God and the Tree RiddleI once had a debate over the internet with a friend of mine over the existence of a god. He was, of course, arguing for the Christian god; don't ask me which of the >30,000 versions of said god.
Anyway, he pulled this against me: "If a tree in a forest falls and no one is around to hear it, does it make a noise?" It was blatantly obvious what he was trying to do there. The tree was a metaphor for God, and the making of the noise was a metaphor for his existence. In other words, "If God exists and there's no evidence, does he not exist?" Now, I shall tear this argument apart.
There is a distinct difference between God and a tree. One can be tested, and the other can't. If I drop something, it usually makes a noise that my ears can detect, depending on what the object is and what it's falling toward. But in this situation, it's a tree hitting the ground. If I'm around for a tree to fall, I'm going to hear something. So I have good reason to think that a falling tree would make a noise, e
FaithThe definition of the word "faith" is: belief without evidence. While faith is never 100% rational, it does vary in degree based on what one has faith in. Here are three examples to explain what I mean.
1. "I have faith that the sun will come up tomorrow." It's true that I cannot definitively prove that the sun will in fact come up tomorrow, but I can easily test it simply by waiting less than a day. It's not like in the Bible, where prophecies take an undefined amount of time to supposedly come to pass. The statement is also based on past experience; for the past near-16 years of my life, the sun has come up every single day, so it is a very rational statement. You can also replace the sun rising with any other mundane experience, like dropping a pencil causing it to fall, or turning on your computer.
2. "I have faith in the legal system." The legal system is imperfect, as has been shown time and time again, so it only works some of the time. Faith in the legal system means you have t
Unfalsifiable Claims and the Burden of TruthTheists are always asserting their claims as the absolute truth. In response, we skeptics like to ask for proof of their god's existence. Since the theist knows (though many trick themselves into thinking they know) he has no proof, they might try to pull the "Prove there is no god." argument. This is what is called a "negative proof" or "proving a negative". If you're one of the people who is easily convinced of things and doesn't put much thought into them, this may almost seem like a solid argument. But it doesn't carry any weight, and here's why:
1. Can you prove to me that there are no unicorns?
2. This is a deist argument.
By simply inserting another absurd claim, one can easily nullify the argument. What most Christians fail to realize is that the lack of evidence does not automatically mean that the thing in question exists. The burden of proof lies on the person making the claim, not the respondent to it. Besides, gods (for the most part) are unfalsifiable claims. They cannot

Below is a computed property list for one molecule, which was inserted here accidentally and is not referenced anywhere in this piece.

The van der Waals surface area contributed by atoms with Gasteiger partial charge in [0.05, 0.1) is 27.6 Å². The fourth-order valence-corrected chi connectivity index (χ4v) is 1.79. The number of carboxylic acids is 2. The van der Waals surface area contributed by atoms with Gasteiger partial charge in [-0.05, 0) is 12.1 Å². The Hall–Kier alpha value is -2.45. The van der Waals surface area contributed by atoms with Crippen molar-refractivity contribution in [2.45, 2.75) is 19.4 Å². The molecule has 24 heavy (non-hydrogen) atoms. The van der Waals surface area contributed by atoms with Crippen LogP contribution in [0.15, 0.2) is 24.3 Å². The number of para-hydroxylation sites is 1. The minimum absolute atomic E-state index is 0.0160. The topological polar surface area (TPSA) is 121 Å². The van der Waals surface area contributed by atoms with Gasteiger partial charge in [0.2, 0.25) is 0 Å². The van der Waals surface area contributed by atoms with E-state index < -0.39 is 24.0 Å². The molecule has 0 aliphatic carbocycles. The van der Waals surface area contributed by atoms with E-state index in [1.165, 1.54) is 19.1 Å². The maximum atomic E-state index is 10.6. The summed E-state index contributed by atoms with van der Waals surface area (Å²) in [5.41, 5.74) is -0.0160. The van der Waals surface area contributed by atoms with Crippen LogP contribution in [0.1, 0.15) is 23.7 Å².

Chicken or the EggI'm sure many people have heard of the classic riddle of "Which came first? The chicken or the egg?" Many people get into a circular argument with themselves over this, because chickens come from eggs, and eggs come from chickens, and chickens come from eggs, and so on, and so on.
What this cycle of reasoning fails to take into account is the origin of species. For those who have been living under a rock: there's this thing called the theory of evolution. The theory of evolution is an explanation of how species change over time due to natural selection and random mutation. Natural selection basically means that if an individual is unsuited to an environment, it will die off along with any others who are unsuited. They will not be able to pass on their characteristics to their offspring. Mutations are random changes in the structure of genes that result in characteristics not expected in the offspring.
With this knowledge, the answer to the riddle is quite easy. Chickens come from eggs,
Homophobia and BS Arguments1. "It's unnatural."
Actually, homosexuality has been observed in other species. You know; animals. In nature.
What qualifies as natural depends on the person you ask. Some will define "natural" as anything that would be considered the norm. To these people, anything not "normal" to them is morally wrong. But remember that the norm a couple of centuries ago was slavery. Was that a good thing? No, of course not. In this case, deviating from what was socially acceptable was a good thing. Now does that mean homosexuality is a good thing? No, of course not. But does that make it a bad thing? No, it doesn't. The point is, just because something isn't considered the norm in society, that doesn't necessarily make it a bad thing.
Others, mainly those ignorant of homosexuality in other species, will define "natural" as anything that occurs in the animal kingdom. Again, homosexuality has been observed in other species. Marriage contracts haven't been. Neither has religion. Or medical surgeries.